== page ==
Now, it’s conceivable that Miller will see some significant playing time against the Bills on Sunday. Jackson likes what he sees in Miller.
“He’s accountable, he’s dependable,” Jackson said. “He’s there, he’s been here, he knows me, he knows our system, knows what we’re trying to accomplish. If and when we need Nick, Nick will always answer the challenge.”

*Backup safety Mike Mitchell said his knee injury is getting better every day and that he might even play Sunday. He said it is up to Jackson whether to turn him loose.
Mitchell said he ran around Thursday and felt pretty good. He missed most of training camp and the exhibition games, as well as the regular-season opener.

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388

S Huff, WR Ford and DT Seymour miss second straight practice

Wide receiver Jacoby Ford, defensive tackle Richard Seymour and free safety Michael Huff are among those who aren’t practicing today.
That doesn’t rule out any of the three from playing against the Buffalo Bills on Sunday. However, it does make them less likely, given they haven’t practiced at all this week.
Huff is nursing a groin injury that he suffered against the Denver Broncos on Monday night. Ford strained a hamstring and Seymour hurt his ribs in the same game.
Seymour had two of Oakland’s five sacks against the Broncos, so the Raiders would be hard-pressed to replace him from a production standpoint. If he can’t play, it means more playing time for Desmond Bryant and John Henderson.
Nick Miller ran several plays opposite Darrius Heyward-Bey at wide receiver with the first-team offense this morning. The smart money says, Chaz Schilens and Heyward-Bey start, with Denarius Moore and Miller receiving added playing time if Ford can’t play Sunday.
On the bright side for the Raiders, running back Darren McFadden (shoulder), quarterback Jason Campbell (foot), defensive end Jarvis Moss (foot) and cornerback Joe Porter (concussion) are at practice and looking fine.
Three new officials are presiding over practice, at coach Hue Jackson’s request. Jackson said the officials who worked Wednesday’s practice weren’t there to collect dust.
“I told them, ‘Throw a flag, throw it. Don’t hesitate,” Jackson said. “And they didn’t. They were very aggressive, and we only had a few, so that was a good thing. We won the battle (Wednesday). We only had about … three or four. It wasn’t 15, I promise you that.”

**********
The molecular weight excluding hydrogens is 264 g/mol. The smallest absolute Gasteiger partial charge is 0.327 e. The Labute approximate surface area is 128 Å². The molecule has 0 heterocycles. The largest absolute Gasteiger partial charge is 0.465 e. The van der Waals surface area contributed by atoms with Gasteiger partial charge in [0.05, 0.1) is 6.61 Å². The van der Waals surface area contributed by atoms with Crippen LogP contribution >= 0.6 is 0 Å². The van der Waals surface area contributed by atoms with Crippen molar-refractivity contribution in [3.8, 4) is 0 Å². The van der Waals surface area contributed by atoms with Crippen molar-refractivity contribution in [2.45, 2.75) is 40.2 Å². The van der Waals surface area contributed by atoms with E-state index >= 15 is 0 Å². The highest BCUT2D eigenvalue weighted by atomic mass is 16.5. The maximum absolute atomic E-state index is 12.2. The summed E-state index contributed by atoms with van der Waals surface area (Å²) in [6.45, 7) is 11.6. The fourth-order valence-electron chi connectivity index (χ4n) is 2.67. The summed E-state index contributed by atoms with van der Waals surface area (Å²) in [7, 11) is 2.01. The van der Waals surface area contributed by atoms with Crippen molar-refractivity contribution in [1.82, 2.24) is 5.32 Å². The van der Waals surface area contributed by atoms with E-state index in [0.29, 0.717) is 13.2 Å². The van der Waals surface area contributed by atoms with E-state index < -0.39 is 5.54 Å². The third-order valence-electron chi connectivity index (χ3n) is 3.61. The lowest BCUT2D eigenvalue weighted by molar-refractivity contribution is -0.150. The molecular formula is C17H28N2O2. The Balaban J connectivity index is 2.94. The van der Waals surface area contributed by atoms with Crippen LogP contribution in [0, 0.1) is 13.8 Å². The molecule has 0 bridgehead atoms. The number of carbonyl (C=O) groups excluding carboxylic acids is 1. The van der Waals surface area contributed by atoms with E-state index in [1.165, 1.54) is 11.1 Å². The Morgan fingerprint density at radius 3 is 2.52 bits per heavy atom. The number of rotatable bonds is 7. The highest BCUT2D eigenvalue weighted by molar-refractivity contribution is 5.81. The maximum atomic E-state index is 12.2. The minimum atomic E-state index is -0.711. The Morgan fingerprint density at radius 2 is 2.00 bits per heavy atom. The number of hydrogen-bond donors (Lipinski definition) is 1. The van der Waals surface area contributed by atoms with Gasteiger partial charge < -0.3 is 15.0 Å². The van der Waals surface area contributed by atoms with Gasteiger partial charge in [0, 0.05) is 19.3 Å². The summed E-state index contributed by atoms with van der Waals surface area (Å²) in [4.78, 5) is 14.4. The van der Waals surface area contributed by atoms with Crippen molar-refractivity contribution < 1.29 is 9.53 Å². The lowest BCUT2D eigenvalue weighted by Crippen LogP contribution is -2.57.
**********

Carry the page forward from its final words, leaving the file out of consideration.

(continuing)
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579

Campbell says DHB has had it rough but his confidence at all-time high

Raiders quarterback Jason Campbell has spent most of his football career trying to prove he deserves to be a starter. Hence, it’s no surprise that he is sympathetic to the criticism heaped upon wide receiver Darrius Heyward-Bey during the first two years of his NFL career.
Through it all, Heyward-Bey has remained upbeat, put his head down, worked hard and done everything asked of him by his coaches.
“That’s always been the case, ever since I was 14 and started playing,” Heyward-Bey said. “You put in the work, things will eventually start paying off. I’m still working. Monday was just me making plays at the right opportunity to help us win a game, and I am going to continue to do that.”
Finally, he is off to a fast start and in position to silence those who have criticized him for dropped passes, poor route running and lack of production the past two seasons.
“His confidence is at an all-time high since I’ve been here,” Campbell said of Heyward-Bey on Wednesday.
Campbell recounted how Heyward-Bey looked great at practice earlier today and is making strides toward being a consistent performer.
“You outta to have seen his practice today,” Campbell said. “The way the guy was going after balls and catching them. … It’s exciting to see because he has so much speed, he has great size and he can make a lot of plays in this league for us. That’s what we’re looking for. I’m excited about the way he’s playing right now.
Heyward-Bey caught four passes for 44 yards against the Denver Broncos on Monday night, both team-highs. Several of his receptions netted first downs and helped the Raiders control the clock at critical times.